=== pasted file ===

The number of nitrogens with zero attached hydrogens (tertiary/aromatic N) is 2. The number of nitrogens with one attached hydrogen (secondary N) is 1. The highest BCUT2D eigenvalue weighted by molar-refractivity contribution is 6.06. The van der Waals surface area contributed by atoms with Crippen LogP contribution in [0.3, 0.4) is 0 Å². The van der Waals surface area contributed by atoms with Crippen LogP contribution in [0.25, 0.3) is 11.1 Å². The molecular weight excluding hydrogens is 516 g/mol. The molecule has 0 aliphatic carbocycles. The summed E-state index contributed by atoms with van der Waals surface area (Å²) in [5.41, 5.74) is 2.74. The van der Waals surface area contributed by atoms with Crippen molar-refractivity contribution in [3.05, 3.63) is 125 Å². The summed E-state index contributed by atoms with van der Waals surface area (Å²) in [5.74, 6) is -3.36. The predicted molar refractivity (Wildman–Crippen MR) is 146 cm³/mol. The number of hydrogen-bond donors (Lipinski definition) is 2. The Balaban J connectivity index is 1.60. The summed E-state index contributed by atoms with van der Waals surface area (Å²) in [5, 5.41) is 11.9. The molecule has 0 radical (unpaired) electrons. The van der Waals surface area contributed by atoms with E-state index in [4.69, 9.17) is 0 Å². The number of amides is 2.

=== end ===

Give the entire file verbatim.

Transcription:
The number of nitrogens with zero attached hydrogens (tertiary/aromatic N) is 2. The number of nitrogens with one attached hydrogen (secondary N) is 1. The highest BCUT2D eigenvalue weighted by molar-refractivity contribution is 6.06. The van der Waals surface area contributed by atoms with Crippen LogP contribution in [0.3, 0.4) is 0 Å². The van der Waals surface area contributed by atoms with Crippen LogP contribution in [0.25, 0.3) is 11.1 Å². The molecular weight excluding hydrogens is 516 g/mol. The molecule has 0 aliphatic carbocycles. The summed E-state index contributed by atoms with van der Waals surface area (Å²) in [5.41, 5.74) is 2.74. The van der Waals surface area contributed by atoms with Crippen molar-refractivity contribution in [3.05, 3.63) is 125 Å². The summed E-state index contributed by atoms with van der Waals surface area (Å²) in [5.74, 6) is -3.36. The predicted molar refractivity (Wildman–Crippen MR) is 146 cm³/mol. The number of hydrogen-bond donors (Lipinski definition) is 2. The Balaban J connectivity index is 1.60. The summed E-state index contributed by atoms with van der Waals surface area (Å²) in [5, 5.41) is 11.9. The molecule has 0 radical (unpaired) electrons. The van der Waals surface area contributed by atoms with E-state index in [4.69, 9.17) is 0 Å². The number of amides is 2.